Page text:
It was a visit to a famed North Shore Gold Coast mansion, Otto Kahn's Oheka Castle, that led Christopher Collora to write a book on lesser-known South Shore historic homes.
The 33-year-old journalist and amateur historian from West Islip is author of "Long Island Historic Houses of the South Shore," recently published by Arcadia Publishing as part of its "Images of America" series.
The 128-page softcover book ($21.99) covers 115 mansions and historic homes from Massapequa to Mastic. Only about 30 are still standing, including six that are open to the public as house museums and 10 used for public purposes such as schools, offices or clubhouses for public golf courses. Thirteen remain in private hands as residences.
As with other books in the series, Collora's relies primarily on photographs supported by captions.
"I wrote it to garner people's interest and get them asking questions," Collora said. "The goal was to have people appreciate the architecture and history and preserve what's left. They'll look at the pictures, get fascinated and hopefully go to the more scholarly texts to learn more and actually go visit the houses that are still around."
Local historians have praised Collora for illuminating a topic that has not received a lot of attention. Eric Eastman, a historic consultant from Bay Shore, said, "I think it's fabulous" that the information and photographs had been compiled in one place. "This area has been long overlooked."
Building a group effort
Collora said he got the history bug as a child on family vacations to places like Williamsburg, Va., and Gettysburg, Pa.. "I was always fascinated by history in general," he said.
What got him interested in Long Island historic houses was his first visit to the former Kahn estate in Cold Spring Hills in 2008 and discussions with its marketing director, Nancy Melius, who had formed a group called Gold Coast Mansions -- Historic Long Island to promote them.
That led to a 10-part, award-winning series on North Shore mansions for "Long Island News Tonight," a TV news program then produced by students at New York Institute of Technology, where Collora had received an undergraduate degree and was taking graduate courses.
In preparing the series, he interviewed Paul Mateyunas, who later wrote an Arcadia book on North Shore estate homes and suggested Collora compile a South Shore companion volume.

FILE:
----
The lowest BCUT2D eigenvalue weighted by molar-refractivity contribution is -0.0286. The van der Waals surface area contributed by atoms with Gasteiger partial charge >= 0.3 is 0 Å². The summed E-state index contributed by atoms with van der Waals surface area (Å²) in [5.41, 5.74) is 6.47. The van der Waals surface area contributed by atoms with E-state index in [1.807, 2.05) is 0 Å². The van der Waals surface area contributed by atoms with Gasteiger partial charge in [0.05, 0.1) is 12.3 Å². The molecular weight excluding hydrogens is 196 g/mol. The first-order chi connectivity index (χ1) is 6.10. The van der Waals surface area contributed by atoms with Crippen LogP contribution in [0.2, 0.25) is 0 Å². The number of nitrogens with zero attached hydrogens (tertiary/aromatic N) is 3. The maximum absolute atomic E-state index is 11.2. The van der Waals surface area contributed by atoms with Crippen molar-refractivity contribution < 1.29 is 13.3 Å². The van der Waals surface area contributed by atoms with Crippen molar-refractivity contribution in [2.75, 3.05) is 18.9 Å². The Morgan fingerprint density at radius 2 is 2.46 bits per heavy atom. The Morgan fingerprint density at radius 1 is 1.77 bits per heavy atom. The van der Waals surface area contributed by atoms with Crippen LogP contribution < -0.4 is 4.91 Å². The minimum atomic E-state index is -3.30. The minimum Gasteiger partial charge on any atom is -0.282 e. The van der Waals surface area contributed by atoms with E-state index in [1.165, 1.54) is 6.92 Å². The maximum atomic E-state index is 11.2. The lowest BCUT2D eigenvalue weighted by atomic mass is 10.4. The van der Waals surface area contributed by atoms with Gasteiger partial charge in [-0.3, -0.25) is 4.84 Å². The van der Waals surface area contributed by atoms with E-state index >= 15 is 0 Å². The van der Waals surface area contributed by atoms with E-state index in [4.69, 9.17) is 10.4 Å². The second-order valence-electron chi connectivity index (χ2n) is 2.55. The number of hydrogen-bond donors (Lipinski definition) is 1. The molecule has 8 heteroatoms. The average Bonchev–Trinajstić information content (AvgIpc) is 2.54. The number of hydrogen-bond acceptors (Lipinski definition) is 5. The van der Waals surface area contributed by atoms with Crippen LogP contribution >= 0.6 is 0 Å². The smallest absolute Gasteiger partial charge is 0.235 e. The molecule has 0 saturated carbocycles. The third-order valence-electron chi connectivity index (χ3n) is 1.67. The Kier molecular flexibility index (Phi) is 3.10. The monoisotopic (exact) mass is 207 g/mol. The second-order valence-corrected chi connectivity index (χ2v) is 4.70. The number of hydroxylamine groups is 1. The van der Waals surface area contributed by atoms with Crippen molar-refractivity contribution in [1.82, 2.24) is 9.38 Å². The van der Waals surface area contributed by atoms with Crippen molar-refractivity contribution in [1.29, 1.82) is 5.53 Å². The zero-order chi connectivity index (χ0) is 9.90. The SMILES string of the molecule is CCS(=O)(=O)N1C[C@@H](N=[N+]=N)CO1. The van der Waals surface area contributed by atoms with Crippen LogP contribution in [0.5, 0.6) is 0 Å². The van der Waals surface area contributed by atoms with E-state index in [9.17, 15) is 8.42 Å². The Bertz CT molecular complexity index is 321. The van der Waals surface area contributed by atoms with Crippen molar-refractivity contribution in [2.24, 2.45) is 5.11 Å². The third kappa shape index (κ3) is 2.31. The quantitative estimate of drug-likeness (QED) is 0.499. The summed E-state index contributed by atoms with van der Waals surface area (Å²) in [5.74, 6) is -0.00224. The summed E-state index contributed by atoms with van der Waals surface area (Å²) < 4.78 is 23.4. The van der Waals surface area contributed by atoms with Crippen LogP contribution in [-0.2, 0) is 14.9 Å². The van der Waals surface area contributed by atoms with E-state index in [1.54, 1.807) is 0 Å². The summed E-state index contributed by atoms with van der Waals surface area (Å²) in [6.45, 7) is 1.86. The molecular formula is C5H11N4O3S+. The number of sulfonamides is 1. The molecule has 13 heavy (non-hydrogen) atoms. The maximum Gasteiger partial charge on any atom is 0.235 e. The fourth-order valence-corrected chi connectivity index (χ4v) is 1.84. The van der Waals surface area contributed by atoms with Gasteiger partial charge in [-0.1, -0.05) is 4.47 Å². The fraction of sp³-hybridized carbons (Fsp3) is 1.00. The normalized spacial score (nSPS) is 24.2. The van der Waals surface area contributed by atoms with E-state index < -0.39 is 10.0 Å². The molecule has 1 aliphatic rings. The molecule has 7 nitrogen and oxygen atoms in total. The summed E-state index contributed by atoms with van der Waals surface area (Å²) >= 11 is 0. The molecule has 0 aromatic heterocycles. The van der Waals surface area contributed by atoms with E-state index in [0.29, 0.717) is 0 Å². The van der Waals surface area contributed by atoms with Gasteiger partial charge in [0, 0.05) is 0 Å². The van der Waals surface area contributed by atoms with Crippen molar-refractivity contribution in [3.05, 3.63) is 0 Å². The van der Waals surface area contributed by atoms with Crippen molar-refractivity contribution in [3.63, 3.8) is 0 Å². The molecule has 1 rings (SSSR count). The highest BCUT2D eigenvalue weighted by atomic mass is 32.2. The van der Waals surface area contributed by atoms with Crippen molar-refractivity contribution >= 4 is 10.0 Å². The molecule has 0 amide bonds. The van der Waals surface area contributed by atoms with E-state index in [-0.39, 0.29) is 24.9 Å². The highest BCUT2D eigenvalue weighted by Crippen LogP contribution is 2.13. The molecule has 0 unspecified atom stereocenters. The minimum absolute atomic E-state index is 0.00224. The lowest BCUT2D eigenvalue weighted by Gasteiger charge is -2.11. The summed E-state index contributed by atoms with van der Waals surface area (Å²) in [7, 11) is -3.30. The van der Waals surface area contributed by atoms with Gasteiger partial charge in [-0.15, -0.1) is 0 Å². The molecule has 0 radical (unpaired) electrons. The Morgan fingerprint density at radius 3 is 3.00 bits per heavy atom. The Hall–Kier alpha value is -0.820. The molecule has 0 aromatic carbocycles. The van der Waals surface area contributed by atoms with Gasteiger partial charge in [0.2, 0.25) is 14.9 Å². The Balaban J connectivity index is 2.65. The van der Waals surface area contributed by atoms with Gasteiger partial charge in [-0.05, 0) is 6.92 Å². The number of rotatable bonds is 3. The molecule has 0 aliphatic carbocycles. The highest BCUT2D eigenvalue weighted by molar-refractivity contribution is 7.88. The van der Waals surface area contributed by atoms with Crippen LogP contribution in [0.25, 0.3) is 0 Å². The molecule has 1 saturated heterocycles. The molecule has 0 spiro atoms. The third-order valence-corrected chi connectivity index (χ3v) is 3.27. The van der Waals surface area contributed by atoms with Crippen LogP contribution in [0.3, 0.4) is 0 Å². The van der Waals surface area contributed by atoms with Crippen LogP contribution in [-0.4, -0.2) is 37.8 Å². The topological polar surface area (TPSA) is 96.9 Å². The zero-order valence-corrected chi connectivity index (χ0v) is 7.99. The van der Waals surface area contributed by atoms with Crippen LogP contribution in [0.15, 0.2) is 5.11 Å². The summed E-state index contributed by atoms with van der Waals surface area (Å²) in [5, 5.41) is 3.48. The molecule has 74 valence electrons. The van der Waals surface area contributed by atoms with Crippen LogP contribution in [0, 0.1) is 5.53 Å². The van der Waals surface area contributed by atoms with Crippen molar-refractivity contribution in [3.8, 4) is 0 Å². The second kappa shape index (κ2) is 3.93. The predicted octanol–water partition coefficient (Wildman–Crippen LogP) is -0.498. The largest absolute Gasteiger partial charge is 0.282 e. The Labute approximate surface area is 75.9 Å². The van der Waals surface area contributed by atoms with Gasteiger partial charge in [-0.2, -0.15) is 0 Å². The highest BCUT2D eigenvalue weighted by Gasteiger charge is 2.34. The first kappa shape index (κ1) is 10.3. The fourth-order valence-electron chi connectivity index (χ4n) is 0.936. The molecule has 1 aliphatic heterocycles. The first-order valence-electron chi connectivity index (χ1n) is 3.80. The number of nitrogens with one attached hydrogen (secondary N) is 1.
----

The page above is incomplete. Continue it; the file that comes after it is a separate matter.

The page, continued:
So he set to work more than a year ago, working on the book while also contributing to patch.com and running his own business, Long Island Online News.
Collora decided to focus on historic homes, starting with the Massapequa home built by Major Thomas Jones in 1696 and work his way east through 20 communities to the mansion built about 1724 by Declaration of Independence signer William Floyd in Mastic and now operated by the National Park Service.
Even after enlisting help from 25 historical societies and other organizations, Collora said, "It's hard to get a count of how many houses there were because so many of them have been knocked down."
And many that survive "have been modernized or altered so they've lost their historical character," he added. "The Julian Davies estate in Great River still stands as the Timber Point Golf Course clubhouse, but it's been so changed that you'd never recognize it."
He writes about houses connected to the Revolutionary War, including the Manor of St. George, where a battle was fought on the front lawn.
Designs rarer with time
There are several large stone mansions like William K. Vanderbilt's second Idlehour built in 1900 in Oakdale -- now Dowling College -- that would fit in well with the North Shore Gold Coast homes. But many of the South Shore homes are smaller and many are exuberant Victorians. That's because "this area predated the building boom on the North Shore" where most estates were created in the early 1900s through the Roaring Twenties. Many of the houses Collura wrote about were built between the Civil War and the 1880s, starting with Vanderbilt, who built his first Idlehour in Oakdale in 1878.
But development of South Shore communities lagged the North Shore, remaining agricultural with maritime trades.
"Then slowly as New York City grew, people realized that it was an interesting place to get away [to] because the city was too hot," Collora said. One of the big attractions for Vanderbilt and the other wealthy people who would later create estates was the South Side Sportsmen's Club, which was established in 1866 in what is now Connetquot State Park Preserve so its members could hunt and fish.
Collora said one of his favorite houses, which is depicted on the book's cover, was one of the most exuberant and largest. The eclectic Victorian mansion was built in East Islip by Edwin Augustus Johnson about 1850 and then altered by James Neal Plumb, whose son inherited the property and sold it to a neighbor in the early 1900s. Part of what Collora calls "the oddest style house perhaps on all of Long Island" was moved to Bay Shore and the rest demolished.
At least one of the houses Collora wrote about is threatened by development -- La Grange Inn in West Islip, where a CVS pharmacy is proposed for the site.
Collora says he hopes his book will help prevent demolition of historic houses because they don't build them like that anymore.
"There was more freedom and creativity in the architecture and more attention to detail," he said. "Now everything is smaller scale and cookie-cutter mass-produced. The craftsmanship and skills to create these houses have been lost."